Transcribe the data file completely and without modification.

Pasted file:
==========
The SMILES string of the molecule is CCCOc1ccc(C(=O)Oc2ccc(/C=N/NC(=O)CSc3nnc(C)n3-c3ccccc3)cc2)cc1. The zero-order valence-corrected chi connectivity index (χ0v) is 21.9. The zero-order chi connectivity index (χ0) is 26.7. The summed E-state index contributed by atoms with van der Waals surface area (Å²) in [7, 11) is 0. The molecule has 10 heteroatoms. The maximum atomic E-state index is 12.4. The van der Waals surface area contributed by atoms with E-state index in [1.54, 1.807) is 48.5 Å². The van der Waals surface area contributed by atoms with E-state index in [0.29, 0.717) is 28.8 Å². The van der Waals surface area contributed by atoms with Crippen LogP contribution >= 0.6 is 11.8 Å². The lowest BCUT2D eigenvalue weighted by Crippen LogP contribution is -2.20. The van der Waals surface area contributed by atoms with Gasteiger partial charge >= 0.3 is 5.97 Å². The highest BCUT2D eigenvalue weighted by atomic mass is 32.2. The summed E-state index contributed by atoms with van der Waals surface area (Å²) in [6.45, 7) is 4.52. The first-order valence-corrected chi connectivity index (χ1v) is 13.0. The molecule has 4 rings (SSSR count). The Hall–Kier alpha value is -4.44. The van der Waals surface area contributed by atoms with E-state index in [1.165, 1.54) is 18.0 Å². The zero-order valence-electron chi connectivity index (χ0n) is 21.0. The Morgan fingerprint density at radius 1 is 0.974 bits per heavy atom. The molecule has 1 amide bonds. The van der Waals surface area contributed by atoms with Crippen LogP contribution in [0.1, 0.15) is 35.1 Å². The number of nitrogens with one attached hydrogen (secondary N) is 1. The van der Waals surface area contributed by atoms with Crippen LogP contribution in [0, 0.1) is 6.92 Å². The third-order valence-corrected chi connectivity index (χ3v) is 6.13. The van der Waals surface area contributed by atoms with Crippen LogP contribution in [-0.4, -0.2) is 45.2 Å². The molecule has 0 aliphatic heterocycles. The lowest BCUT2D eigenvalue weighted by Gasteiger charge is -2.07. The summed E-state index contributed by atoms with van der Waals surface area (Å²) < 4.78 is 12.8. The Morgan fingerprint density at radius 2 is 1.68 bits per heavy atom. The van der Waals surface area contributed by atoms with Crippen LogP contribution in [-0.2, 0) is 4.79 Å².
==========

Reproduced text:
The SMILES string of the molecule is CCCOc1ccc(C(=O)Oc2ccc(/C=N/NC(=O)CSc3nnc(C)n3-c3ccccc3)cc2)cc1. The zero-order valence-corrected chi connectivity index (χ0v) is 21.9. The zero-order chi connectivity index (χ0) is 26.7. The summed E-state index contributed by atoms with van der Waals surface area (Å²) in [7, 11) is 0. The molecule has 10 heteroatoms. The maximum atomic E-state index is 12.4. The van der Waals surface area contributed by atoms with E-state index in [1.54, 1.807) is 48.5 Å². The van der Waals surface area contributed by atoms with E-state index in [0.29, 0.717) is 28.8 Å². The van der Waals surface area contributed by atoms with Crippen LogP contribution >= 0.6 is 11.8 Å². The lowest BCUT2D eigenvalue weighted by Crippen LogP contribution is -2.20. The van der Waals surface area contributed by atoms with Gasteiger partial charge >= 0.3 is 5.97 Å². The highest BCUT2D eigenvalue weighted by atomic mass is 32.2. The summed E-state index contributed by atoms with van der Waals surface area (Å²) in [6.45, 7) is 4.52. The first-order valence-corrected chi connectivity index (χ1v) is 13.0. The molecule has 4 rings (SSSR count). The Hall–Kier alpha value is -4.44. The van der Waals surface area contributed by atoms with E-state index in [1.165, 1.54) is 18.0 Å². The zero-order valence-electron chi connectivity index (χ0n) is 21.0. The Morgan fingerprint density at radius 1 is 0.974 bits per heavy atom. The molecule has 1 amide bonds. The van der Waals surface area contributed by atoms with Crippen LogP contribution in [0.1, 0.15) is 35.1 Å². The number of nitrogens with one attached hydrogen (secondary N) is 1. The van der Waals surface area contributed by atoms with Crippen LogP contribution in [0, 0.1) is 6.92 Å². The third-order valence-corrected chi connectivity index (χ3v) is 6.13. The van der Waals surface area contributed by atoms with Crippen LogP contribution in [-0.4, -0.2) is 45.2 Å². The molecule has 0 aliphatic heterocycles. The lowest BCUT2D eigenvalue weighted by Gasteiger charge is -2.07. The summed E-state index contributed by atoms with van der Waals surface area (Å²) < 4.78 is 12.8. The Morgan fingerprint density at radius 2 is 1.68 bits per heavy atom. The van der Waals surface area contributed by atoms with Crippen LogP contribution in [-0.2, 0) is 4.79 Å².